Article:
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A conspiracy, by nature, cannot be proved – as soon as it is, it ceases being a conspiracy. Facts, on the other hand, can be proved.

Science, by nature, iterates itself based on what is observed. Conspiracy seeks to provides the comfort of explanation without the heavy weight of the truth.

The truth can be painful, but it is always falsifiable; consiracy is comfortable, but it never is.

There’s only so many times you can forget something before realising that it’s not that important to you. So when we forget things which we feel should be important, it’s likely time to take stock.

Forgetting breakfast is one thing, but forgetting to walk your dog or feed your goldfish is another. If your responsibilites aren’t at the forefront of your mind, you have a priority problem; either you need to figure out what’s distracting you from what’s important, or go about discovering what important really means.

Never underestimate the efficient power of expertise; those who have been around the block have a distinct advantage.

Their insights are fuel for your progression and growth.

Surround yourself with masters you trust and aspire to, pay them the respect they’ve earned, and listen well.

Giving credit where it’s due is the only way to build credibility.

Sometimes it’s scary; sometimes that’s the point.

The only sure thing is that you’ll never find the bliss if you don’t.

Your gut has your back.


It’s not often a zero sum game.

We talk in terms of give-and-take, but these are not the only available outcomes of negotiation.

Our priorities are never wholly aligned; if they were, we would never need to negotiate. This means that whatever is being given or taken is worth different sums to different people.

Giving a little in the right places can mean a lot more to someone than what it cost to give.

Standing firm and insisting in taking in the places most important to you might generate the same effect in reverse.

Balancing the ledger in such a way that all parties feel as though they walked away with more than they gave is not just possible, it should be the focus of all negotiation.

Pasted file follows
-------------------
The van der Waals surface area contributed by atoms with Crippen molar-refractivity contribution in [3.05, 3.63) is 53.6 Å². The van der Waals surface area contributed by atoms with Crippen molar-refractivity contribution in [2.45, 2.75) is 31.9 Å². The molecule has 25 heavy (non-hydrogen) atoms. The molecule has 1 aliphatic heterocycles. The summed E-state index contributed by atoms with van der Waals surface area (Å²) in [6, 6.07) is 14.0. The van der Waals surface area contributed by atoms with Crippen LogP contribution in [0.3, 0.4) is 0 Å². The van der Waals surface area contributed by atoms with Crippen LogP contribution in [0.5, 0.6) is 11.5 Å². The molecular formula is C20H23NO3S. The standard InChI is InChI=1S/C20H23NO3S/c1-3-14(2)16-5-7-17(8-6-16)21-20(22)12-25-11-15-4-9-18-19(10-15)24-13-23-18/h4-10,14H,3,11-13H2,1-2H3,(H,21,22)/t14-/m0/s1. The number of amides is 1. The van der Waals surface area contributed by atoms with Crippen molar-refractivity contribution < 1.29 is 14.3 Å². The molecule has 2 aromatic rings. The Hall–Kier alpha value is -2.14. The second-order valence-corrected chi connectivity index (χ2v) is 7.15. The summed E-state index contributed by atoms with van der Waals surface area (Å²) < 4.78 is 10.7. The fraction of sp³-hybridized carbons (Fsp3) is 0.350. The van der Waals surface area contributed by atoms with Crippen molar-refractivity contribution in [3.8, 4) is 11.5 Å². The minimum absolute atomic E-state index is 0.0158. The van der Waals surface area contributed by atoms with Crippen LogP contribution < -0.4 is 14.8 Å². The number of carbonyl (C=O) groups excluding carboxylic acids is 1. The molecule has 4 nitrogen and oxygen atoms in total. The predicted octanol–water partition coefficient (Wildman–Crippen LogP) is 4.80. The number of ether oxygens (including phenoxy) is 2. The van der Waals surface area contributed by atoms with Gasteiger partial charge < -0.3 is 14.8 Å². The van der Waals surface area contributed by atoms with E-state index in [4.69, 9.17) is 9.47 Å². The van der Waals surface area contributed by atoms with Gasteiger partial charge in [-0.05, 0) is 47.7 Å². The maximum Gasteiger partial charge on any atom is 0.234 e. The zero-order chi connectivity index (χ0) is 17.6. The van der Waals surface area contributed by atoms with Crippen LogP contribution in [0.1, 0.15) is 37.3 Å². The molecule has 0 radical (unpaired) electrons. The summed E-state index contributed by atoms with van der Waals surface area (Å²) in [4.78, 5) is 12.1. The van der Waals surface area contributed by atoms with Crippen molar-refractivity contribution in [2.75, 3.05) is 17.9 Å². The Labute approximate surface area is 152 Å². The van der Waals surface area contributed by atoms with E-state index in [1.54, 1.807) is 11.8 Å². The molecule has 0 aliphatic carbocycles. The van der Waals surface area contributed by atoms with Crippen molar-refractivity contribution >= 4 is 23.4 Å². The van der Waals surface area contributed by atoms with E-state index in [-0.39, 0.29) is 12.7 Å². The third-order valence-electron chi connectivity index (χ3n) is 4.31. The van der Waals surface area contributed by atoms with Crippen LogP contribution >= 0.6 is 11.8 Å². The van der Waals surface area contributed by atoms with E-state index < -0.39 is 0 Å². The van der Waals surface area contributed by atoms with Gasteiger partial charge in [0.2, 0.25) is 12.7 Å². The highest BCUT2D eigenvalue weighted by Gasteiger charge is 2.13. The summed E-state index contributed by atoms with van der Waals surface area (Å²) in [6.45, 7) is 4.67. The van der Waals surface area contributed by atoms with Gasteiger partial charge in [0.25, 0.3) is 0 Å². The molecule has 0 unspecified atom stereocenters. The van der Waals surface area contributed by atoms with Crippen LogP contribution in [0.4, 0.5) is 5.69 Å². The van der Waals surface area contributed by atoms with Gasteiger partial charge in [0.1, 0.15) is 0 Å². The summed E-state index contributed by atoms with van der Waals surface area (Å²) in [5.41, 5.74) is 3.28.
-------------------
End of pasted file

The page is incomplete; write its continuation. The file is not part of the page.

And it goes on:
If you’re anything like me, where you work has a massive impact on how you work.

I’m not the kind of person who can whip my laptop out on the corner of a crowded coffee table and get to work.

I work best when I’m surrounded by other focussed people.

If I can hear the clinking of mugs or vacuous office chatter, chances are I’m not doing the work I need to do.

Noise cancelling headphones help, of course. But more important than anything is that ambient pressure of being in a place where progress will be made, with or without you.

Doing is infectious. If you’re in a rut (as I recently have been), I can’t overstate how important it is to be surrounded by people who charge you up.

It’s important that we do whatever it is we need to do to feel fresh.

Stuck at home for a Zoom meeting? Iron your best shirt, do your hair; presenting well isn’t only for the sake of the people you’re meeting.

Worried about running your usual track? Find a bush trail and run until your breath is at one with the crisp morning air.

Terrified of the supermarket? It’s highly likely that somewhere nearby is a small, foreign grocer who could really use the business. Pick up something you’ve never tried before.

Life is strange right now but adapting is on you.

Imagine protesting for your right to risk the lives of others for the sake of your own mild convenience.

How much more selfish could we possibly be?

At times like these it hurts to imagine how our children might look back on us; our headlines should plague us not with anger, but with shame.

Those who commit to joviality tend to enjoy happier lives. They aren’t necessarily jokesters or pranksters, nor are they unable to take things seriously when they need to.

What separates the jovial from the rest is an intuitive ability to turn dull moments into joyous ones.

The stakes are rarely so high that we can’t enjoy a laugh. The jovial amongst us are commuted to finding that laugh, and sharing it.

If only we could all commit to joy; we might find less bitterness between us all.

Most fierce declines are followed by surges; there’s a turning point, and things bounce back in the direction from which they came.

We’re right on the precepice of that here in Australia. Resteraunts are going to welcome us back, our gyms will be open at the crack of dawn and our community centres will be packed to the rafters.

The upshot of this virus might be that we’ll all be a little more eager to engage with one-another once it’s released us from its grasp.

We will flourish as a result of this — like wildflowers after a burn.